Former Afghan interpreter for US Army desperate to bring his family to the Valley
PHOENIX — An Afghan-American man who is a former linguist for the U.S. Army is desperate to evacuate his extended family from violence and the terrorist takeover of Afghanistan, pleading with officials to get them to the Valley where he lives.
“It’s heartbreaking, that’s like… emotional,” the man told KTAR News 92.3 FM while fighting tears.
For this story, he asked to be called “Mohammad” and conceal his identity and his city of residence, for fear of his family’s safety abroad.
Mohammad is watching his homeland’s shocking collapse with the rest of the world, but he is more concerned about getting his family out.
“I don’t care about the collapse,” Mohammad said. “I care about mom, dad, brother, sister. My brother has kids, girls who couldn’t go back to school.”
He and his wife have family members who worked for the failed Afghan government and they could be atop the hit lists of the Taliban and ISIS-K, the terror group that claimed responsibility for the deadly Kabul Airport attacks on Thursday.
“The Kabul Airport right now, which is the main part of the evacuation process right now, I was directly involved with that project to build from zero to the top,” Mohammad recalled.
Mohammad — now a U.S. citizen — is trying to rescue 28 extended family members and hopes the Department of State will give him priority because he served the U.S. military from 2002-09.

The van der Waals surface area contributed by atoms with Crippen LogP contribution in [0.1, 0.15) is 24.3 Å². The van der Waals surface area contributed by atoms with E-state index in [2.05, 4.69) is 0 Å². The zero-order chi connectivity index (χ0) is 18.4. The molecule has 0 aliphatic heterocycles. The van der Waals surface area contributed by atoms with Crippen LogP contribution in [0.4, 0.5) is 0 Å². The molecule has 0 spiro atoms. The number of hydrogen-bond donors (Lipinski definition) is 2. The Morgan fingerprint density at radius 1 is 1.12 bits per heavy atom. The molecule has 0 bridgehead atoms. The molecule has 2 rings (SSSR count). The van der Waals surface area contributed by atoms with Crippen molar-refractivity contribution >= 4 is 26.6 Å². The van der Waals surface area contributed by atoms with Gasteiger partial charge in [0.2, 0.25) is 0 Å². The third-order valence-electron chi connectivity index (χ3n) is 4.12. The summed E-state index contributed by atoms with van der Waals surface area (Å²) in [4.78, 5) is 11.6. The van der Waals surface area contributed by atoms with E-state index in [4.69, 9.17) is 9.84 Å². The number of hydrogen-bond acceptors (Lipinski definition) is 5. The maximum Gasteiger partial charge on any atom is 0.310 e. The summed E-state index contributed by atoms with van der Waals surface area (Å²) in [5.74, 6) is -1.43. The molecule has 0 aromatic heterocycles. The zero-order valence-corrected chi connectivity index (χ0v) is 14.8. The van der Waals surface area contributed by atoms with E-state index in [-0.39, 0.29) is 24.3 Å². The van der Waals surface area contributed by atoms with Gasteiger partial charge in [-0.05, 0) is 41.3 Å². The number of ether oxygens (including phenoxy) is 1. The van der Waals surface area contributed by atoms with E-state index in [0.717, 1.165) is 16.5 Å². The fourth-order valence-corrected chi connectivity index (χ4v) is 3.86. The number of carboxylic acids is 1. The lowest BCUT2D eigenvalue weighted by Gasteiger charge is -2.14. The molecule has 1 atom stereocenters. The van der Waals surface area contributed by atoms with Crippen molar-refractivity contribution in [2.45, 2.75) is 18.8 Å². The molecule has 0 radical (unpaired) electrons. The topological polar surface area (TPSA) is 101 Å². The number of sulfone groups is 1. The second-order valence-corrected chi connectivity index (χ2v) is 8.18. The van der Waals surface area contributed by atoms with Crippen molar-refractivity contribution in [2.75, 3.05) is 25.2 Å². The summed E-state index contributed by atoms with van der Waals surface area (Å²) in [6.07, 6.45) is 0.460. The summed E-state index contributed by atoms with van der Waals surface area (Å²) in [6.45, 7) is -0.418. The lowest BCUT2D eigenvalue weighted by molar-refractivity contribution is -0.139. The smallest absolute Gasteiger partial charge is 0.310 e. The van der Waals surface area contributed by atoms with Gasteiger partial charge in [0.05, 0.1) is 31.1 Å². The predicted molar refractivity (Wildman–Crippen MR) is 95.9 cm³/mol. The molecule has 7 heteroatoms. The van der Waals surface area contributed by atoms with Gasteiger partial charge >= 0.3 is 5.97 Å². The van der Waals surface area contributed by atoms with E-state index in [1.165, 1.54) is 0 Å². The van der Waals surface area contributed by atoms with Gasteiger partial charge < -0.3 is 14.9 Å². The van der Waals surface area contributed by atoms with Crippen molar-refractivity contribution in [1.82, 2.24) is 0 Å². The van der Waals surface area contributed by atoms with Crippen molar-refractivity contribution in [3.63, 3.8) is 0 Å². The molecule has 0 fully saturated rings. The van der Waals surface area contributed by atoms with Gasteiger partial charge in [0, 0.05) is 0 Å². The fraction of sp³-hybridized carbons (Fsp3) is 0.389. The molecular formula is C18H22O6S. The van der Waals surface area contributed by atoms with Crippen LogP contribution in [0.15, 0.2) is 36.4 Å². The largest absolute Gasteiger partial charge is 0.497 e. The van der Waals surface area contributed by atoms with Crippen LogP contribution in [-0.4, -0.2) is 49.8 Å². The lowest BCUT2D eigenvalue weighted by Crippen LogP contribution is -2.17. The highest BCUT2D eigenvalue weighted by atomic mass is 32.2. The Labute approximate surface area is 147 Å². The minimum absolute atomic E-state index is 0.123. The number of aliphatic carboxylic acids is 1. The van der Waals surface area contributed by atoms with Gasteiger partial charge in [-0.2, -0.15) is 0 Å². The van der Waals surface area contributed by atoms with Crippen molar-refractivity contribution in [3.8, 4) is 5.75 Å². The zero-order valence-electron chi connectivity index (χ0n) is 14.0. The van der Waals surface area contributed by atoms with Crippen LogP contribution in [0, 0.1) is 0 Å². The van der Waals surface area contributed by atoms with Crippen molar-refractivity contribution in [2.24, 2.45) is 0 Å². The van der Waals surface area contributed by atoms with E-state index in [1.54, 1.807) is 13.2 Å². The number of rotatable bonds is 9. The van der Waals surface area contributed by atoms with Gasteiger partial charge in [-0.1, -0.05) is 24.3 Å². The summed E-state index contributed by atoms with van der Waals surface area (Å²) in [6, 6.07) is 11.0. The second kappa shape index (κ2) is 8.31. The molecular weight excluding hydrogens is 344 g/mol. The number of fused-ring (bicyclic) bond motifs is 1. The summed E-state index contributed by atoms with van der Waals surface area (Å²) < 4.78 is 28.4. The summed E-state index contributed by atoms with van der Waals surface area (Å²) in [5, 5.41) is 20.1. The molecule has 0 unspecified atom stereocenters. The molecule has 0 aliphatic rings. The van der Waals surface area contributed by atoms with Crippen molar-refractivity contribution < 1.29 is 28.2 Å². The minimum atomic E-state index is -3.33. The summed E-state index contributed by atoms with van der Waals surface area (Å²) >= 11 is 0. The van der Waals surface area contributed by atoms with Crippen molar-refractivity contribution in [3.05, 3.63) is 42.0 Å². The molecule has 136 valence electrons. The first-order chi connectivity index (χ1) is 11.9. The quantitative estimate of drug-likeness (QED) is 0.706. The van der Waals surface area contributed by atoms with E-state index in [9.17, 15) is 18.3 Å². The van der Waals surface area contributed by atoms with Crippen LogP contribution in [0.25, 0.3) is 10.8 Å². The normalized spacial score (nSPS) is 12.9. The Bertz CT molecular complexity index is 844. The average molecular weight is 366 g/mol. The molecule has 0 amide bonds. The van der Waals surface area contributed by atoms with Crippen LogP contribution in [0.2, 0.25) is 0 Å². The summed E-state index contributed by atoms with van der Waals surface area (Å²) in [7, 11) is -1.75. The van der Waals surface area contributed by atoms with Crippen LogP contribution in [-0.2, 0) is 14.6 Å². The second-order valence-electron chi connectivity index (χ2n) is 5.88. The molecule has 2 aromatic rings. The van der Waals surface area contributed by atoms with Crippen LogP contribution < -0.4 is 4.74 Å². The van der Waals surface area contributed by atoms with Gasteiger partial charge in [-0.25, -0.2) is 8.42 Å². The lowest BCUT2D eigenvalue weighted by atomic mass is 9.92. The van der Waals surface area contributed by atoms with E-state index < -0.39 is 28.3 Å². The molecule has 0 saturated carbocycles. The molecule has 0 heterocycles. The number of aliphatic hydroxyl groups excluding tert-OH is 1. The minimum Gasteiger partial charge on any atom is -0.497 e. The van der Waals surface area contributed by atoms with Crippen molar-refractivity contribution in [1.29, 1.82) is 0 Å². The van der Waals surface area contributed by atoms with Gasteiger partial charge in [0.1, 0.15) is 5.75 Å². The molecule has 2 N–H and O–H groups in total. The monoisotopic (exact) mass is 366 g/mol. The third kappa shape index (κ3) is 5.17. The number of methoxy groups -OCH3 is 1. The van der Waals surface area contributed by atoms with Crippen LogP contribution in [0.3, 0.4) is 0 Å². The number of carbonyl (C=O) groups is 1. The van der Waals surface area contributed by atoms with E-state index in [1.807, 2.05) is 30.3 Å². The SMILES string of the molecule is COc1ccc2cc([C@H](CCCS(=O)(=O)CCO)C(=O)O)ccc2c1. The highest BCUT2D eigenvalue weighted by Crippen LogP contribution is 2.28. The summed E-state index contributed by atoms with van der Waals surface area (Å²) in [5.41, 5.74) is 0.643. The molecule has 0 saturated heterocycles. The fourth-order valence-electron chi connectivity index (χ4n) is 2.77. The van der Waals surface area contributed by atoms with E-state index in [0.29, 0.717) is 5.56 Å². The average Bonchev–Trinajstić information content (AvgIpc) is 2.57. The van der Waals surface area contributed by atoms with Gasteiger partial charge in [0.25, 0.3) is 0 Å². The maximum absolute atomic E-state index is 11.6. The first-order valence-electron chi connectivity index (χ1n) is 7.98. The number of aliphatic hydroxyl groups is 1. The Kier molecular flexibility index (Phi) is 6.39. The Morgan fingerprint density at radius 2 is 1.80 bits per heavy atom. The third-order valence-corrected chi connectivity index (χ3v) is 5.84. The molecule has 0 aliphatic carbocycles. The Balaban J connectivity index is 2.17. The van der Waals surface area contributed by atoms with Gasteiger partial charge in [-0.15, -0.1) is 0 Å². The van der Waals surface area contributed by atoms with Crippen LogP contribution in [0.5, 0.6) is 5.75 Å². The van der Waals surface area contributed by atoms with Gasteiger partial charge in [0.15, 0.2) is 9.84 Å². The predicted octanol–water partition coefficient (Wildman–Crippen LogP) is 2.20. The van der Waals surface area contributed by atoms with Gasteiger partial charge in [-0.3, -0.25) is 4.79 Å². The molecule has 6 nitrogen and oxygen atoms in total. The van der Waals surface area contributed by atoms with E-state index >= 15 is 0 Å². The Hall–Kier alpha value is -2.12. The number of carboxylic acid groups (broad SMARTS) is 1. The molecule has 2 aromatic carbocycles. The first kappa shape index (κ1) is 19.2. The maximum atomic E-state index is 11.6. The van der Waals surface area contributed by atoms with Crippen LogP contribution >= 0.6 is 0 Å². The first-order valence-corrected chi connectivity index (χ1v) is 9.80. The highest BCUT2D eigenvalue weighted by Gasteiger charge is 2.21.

He is even trying to send his family members to a third country, like Canada.
“And they said, ‘If you’re not living in Canada, then you cannot apply for them,'” Mohammad said. “Wow. Who do you want to help? I’m willing to pay for the paperwork, but they say, ‘Sorry.'”
Part of Mohammad’s family had been waiting at the Kabul Airport on Thursday. Now, they’re hunkered down at home.
“They don’t want to go to where they were working. They’re just sitting at home,” he said. “My father is the only one to get out and bring the food.”
The two men spoke on Thursday following the deadly blast. The father’s voice was shaking.
“He said, ‘I don’t want to talk, but you know the situation better than me. It’s the worst I have ever seen,'” Mohammad recalled.
And like everyone else, Mohammad has questions.
“Where did all those trillions of dollars and lives go?” Mohammad asked. “People were dying there. I saw them.”
He had no calls returned from the congressional offices and other agencies that he called for help.
KTAR News got him in direct contact with a Valley refugee placement center and the office of U.S. Sen. Kyrsten Sinema (D-Ariz.).
The senator’s team is expediting Mohammad’s applications for his family’s evacuation to the Department of State.